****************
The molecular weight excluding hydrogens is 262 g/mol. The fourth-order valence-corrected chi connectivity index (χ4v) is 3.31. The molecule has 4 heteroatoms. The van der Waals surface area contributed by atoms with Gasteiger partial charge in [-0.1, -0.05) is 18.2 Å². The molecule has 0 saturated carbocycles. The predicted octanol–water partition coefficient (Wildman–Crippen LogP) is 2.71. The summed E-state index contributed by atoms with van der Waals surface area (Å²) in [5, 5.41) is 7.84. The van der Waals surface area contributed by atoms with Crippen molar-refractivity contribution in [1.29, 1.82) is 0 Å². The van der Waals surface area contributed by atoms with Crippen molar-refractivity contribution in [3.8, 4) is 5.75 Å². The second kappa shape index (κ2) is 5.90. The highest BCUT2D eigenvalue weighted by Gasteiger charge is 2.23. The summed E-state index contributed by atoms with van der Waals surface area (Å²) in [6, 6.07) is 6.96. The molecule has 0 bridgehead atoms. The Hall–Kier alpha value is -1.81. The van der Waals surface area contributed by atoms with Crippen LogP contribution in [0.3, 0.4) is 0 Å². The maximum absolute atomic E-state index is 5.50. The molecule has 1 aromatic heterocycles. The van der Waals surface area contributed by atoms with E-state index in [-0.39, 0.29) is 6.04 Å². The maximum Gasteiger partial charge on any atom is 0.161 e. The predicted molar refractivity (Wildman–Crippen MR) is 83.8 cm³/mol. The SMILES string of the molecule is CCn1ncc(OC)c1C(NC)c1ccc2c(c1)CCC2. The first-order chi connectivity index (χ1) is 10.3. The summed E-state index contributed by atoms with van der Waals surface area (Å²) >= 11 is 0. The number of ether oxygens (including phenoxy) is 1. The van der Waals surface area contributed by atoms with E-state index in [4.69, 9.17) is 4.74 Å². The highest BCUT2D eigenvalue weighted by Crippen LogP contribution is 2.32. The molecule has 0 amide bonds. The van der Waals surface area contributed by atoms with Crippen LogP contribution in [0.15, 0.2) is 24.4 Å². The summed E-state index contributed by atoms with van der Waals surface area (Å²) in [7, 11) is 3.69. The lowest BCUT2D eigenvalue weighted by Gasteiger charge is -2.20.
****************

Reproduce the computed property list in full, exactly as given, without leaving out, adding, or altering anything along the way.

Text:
The molecular weight excluding hydrogens is 262 g/mol. The fourth-order valence-corrected chi connectivity index (χ4v) is 3.31. The molecule has 4 heteroatoms. The van der Waals surface area contributed by atoms with Gasteiger partial charge in [-0.1, -0.05) is 18.2 Å². The molecule has 0 saturated carbocycles. The predicted octanol–water partition coefficient (Wildman–Crippen LogP) is 2.71. The summed E-state index contributed by atoms with van der Waals surface area (Å²) in [5, 5.41) is 7.84. The van der Waals surface area contributed by atoms with Crippen molar-refractivity contribution in [1.29, 1.82) is 0 Å². The van der Waals surface area contributed by atoms with Crippen molar-refractivity contribution in [3.8, 4) is 5.75 Å². The second kappa shape index (κ2) is 5.90. The highest BCUT2D eigenvalue weighted by Gasteiger charge is 2.23. The summed E-state index contributed by atoms with van der Waals surface area (Å²) in [6, 6.07) is 6.96. The molecule has 0 bridgehead atoms. The Hall–Kier alpha value is -1.81. The van der Waals surface area contributed by atoms with Crippen LogP contribution in [0.3, 0.4) is 0 Å². The maximum absolute atomic E-state index is 5.50. The molecule has 1 aromatic heterocycles. The van der Waals surface area contributed by atoms with E-state index in [-0.39, 0.29) is 6.04 Å². The maximum Gasteiger partial charge on any atom is 0.161 e. The predicted molar refractivity (Wildman–Crippen MR) is 83.8 cm³/mol. The SMILES string of the molecule is CCn1ncc(OC)c1C(NC)c1ccc2c(c1)CCC2. The first-order chi connectivity index (χ1) is 10.3. The summed E-state index contributed by atoms with van der Waals surface area (Å²) >= 11 is 0. The number of ether oxygens (including phenoxy) is 1. The van der Waals surface area contributed by atoms with E-state index in [4.69, 9.17) is 4.74 Å². The highest BCUT2D eigenvalue weighted by Crippen LogP contribution is 2.32. The molecule has 0 amide bonds. The van der Waals surface area contributed by atoms with Crippen LogP contribution in [0.15, 0.2) is 24.4 Å². The summed E-state index contributed by atoms with van der Waals surface area (Å²) in [7, 11) is 3.69. The lowest BCUT2D eigenvalue weighted by Gasteiger charge is -2.20.